In the last three decades, reforms rooted in the school choice logic have been implemented in more than two-thirds of OECD countries, for instance. Across the 72 systems participating in PISA 2015, the parents of around 64% of students reported that they had at least two schools to choose from for their children.

However, a closer look at the evidence suggests that school choice often doesn’t work as it’s meant to, and can in fact increase inequalities and undermine quality education.

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Key takeaways from the 2017/8 GEM Report

The 2017/8 Global Education Monitoring Report, Accountability in education: Meeting our commitments, fulfils its mandate to follow countries’ progress towards achieving the global education goal but also focuses on the theme of accountability in education. Why did we choose to write about accountability this year? Here are some of the most frequently asked questions surrounding this year’s Report. 

WHY DOES ACCOUNTABILITY MATTER?

Despite strong progress in education, there are significant challenges to achieving the global education goal, SDG 4: Children cannot read after several years of school in sub-Saharan Africa; examination pressure is having an impact on gender gaps in China; the excess focus in education on employability is being questioned in Germany; decentralization is posing challenges for underfunded rural schools in Pakistan; low-quality private universities are proliferating in Paraguay; refugee children have severely constrained education chances, especially those fleeing war in the Syrian Arab Republic.

Faced with education challenges, the public wants to know who is responsible and policy-makers look for urgent solutions. Increased accountability often tops the list. When systems fail, people call for someone to be held responsible and for mechanisms to be in place that ensure corrective action.

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Learning from Promising Practices in Refugee Education

By Emma Wagner, Education in Emergencies Policy & Advocacy Adviser, Save the Children

Earlier this year Save the Children, Pearson and UNHCR formed a new groundbreaking partnership to tackle the refugee education crisis. The Promising Practices in Refugee Education initiative sets out to identify, document and promote innovative ways to effectively provide quality education to refugee children and young people.

Why this initiative?

The world is witnessing record-high levels of human displacement. Over 65 million people have been forced from their homes, including 22.5 million who have crossed an international border to flee persecution and reach safety.

In times of crisis, education provides hope and a place of safety, and reduces the risk of child marriage, child labour, and children being recruitment by armed groups. Refugee families prioritise education, as they know it is a passport to a more fruitful future for their children.

However, the barriers to accessing quality education remain challenging and varied. Shockingly, refugee children are five times more likely to be out of school than non-refugee children. Only 61% have access to primary education, and only 23% have access to secondary school.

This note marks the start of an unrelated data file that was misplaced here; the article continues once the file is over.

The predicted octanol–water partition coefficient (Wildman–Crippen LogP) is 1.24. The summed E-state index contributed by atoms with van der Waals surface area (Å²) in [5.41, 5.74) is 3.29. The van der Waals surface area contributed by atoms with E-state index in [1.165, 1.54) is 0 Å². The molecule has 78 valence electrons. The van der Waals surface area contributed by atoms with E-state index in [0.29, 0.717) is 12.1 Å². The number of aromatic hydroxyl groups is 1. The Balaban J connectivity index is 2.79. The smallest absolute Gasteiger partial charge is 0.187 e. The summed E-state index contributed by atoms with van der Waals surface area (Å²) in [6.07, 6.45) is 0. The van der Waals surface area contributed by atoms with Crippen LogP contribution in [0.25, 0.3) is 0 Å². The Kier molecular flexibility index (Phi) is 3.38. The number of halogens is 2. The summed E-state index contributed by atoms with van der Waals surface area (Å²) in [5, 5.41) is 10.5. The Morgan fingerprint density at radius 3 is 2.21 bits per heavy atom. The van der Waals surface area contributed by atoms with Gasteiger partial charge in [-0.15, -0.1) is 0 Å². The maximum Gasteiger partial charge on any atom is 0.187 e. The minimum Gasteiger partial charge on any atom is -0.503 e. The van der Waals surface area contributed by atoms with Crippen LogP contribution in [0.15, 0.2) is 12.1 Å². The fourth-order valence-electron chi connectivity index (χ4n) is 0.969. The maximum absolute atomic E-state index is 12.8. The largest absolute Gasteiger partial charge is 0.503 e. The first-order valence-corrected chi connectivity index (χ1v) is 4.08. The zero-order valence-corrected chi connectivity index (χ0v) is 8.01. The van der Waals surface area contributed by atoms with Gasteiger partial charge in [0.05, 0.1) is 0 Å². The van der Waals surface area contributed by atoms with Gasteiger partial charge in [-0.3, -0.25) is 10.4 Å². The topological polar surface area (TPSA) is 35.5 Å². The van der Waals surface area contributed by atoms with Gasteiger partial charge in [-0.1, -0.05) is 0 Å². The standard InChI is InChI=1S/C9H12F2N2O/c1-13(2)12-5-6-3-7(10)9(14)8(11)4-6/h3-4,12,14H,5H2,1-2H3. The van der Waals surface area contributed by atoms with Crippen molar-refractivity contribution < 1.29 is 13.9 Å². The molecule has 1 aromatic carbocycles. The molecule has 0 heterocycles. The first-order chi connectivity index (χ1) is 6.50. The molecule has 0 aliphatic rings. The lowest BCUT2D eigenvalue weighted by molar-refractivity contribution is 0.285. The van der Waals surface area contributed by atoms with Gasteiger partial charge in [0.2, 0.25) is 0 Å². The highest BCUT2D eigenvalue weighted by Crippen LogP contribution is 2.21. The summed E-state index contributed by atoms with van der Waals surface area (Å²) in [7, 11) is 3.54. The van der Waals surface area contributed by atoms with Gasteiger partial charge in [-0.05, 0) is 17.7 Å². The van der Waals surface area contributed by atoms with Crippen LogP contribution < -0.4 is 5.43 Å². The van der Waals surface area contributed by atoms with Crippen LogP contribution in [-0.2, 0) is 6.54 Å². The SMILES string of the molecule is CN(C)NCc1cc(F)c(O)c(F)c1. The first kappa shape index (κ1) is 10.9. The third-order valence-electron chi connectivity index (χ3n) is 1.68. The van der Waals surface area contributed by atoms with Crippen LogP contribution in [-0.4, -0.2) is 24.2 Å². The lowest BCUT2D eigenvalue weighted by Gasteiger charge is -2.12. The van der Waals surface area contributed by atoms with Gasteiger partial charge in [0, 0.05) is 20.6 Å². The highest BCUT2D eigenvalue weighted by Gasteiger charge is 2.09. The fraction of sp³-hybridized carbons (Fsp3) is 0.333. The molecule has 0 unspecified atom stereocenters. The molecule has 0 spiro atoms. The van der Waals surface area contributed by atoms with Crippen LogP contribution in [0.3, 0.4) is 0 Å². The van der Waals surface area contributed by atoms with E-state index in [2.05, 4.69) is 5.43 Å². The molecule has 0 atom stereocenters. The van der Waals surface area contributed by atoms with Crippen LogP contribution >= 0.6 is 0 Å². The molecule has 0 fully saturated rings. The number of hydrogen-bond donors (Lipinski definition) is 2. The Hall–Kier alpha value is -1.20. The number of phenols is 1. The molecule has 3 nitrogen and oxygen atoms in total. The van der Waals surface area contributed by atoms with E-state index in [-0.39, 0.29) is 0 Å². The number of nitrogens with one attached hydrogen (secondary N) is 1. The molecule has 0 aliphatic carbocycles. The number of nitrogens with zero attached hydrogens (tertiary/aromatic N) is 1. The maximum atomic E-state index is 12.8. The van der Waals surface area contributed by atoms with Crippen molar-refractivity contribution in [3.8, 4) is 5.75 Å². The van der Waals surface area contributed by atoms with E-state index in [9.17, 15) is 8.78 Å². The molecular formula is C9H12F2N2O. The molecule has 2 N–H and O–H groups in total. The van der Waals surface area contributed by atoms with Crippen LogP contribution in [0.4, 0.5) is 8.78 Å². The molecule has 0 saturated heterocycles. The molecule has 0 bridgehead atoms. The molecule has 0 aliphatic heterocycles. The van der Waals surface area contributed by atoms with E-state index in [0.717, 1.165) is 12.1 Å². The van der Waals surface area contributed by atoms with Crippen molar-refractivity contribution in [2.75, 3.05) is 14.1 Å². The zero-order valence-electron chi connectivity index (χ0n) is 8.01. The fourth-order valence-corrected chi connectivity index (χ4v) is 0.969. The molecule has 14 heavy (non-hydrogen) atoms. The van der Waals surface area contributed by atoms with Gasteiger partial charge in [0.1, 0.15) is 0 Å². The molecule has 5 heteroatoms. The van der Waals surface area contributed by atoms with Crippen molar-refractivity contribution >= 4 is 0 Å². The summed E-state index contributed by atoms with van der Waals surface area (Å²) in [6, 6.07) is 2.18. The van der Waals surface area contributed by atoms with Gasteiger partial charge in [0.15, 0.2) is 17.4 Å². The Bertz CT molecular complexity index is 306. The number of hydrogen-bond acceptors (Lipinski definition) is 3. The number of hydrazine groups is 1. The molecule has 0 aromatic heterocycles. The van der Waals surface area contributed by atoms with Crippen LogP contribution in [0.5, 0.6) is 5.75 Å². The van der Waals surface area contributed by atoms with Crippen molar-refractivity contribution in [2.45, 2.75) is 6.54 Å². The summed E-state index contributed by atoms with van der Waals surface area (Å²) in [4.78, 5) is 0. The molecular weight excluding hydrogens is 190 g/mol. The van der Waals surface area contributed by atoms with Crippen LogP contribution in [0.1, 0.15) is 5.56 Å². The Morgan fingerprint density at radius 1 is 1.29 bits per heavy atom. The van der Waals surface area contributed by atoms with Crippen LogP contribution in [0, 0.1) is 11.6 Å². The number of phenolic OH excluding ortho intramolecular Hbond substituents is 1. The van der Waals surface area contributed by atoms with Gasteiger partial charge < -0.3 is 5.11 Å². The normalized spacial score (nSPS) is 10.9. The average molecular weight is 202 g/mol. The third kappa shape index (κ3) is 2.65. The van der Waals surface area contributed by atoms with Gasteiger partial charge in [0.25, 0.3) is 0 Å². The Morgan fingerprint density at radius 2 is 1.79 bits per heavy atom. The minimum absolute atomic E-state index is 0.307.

Encouragingly, there is cause for optimism: numerous projects are reaching refugees in some of the most difficult regions and providing innovative interventions to the education challenge with promising results.

That is why Save the Children, Pearson and UNHCR are collaborating to increase awareness of the important work happening in the sector and to demonstrate the diverse ways in which organisations are providing quality education for refugees. Continue reading

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One week on from the 2017/8 GEM Report launch: a round-up

Not even a short power cut, which plunged the ballroom of Maputo’s Gloria Hotel into temporary darkness, could stifle the anticipation of those gathered to mark the global launch of the 2017/8 Global Education Monitoring (GEM) Report- Accountability in education: Meeting our commitments.  UNESCO’s Deputy-Director General Mr Getachew Engida was joined by Ministers of Education from across the continent as he officially launched the 2017/8 GEM Report with H.E. Ms Conceita Sortane, Mozambique’s Minister of Education and Human Development, in front of over two hundred civil society representatives, teachers, policy makers, academics and donors.

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“Minsters present should consider themselves the guardians of education,” said Mr Engida as he opened the event, calling upon all governments to establish, monitor and enforce regulations to ensure the world meets the aspirations of the global education goal. A keynote address delivered by Ethiopia’s Deputy Prime Minister H. E. Dr Demeke Mekonnen referenced some of the challenges facing the continent: for example, only one in four youth complete secondary school. “I confirm my country’s commitment to addressing these challenges, increasing expenditure on school construction and maintenance, and hiring and training thousands of new teachers, administrators and officials,” he said. Continue reading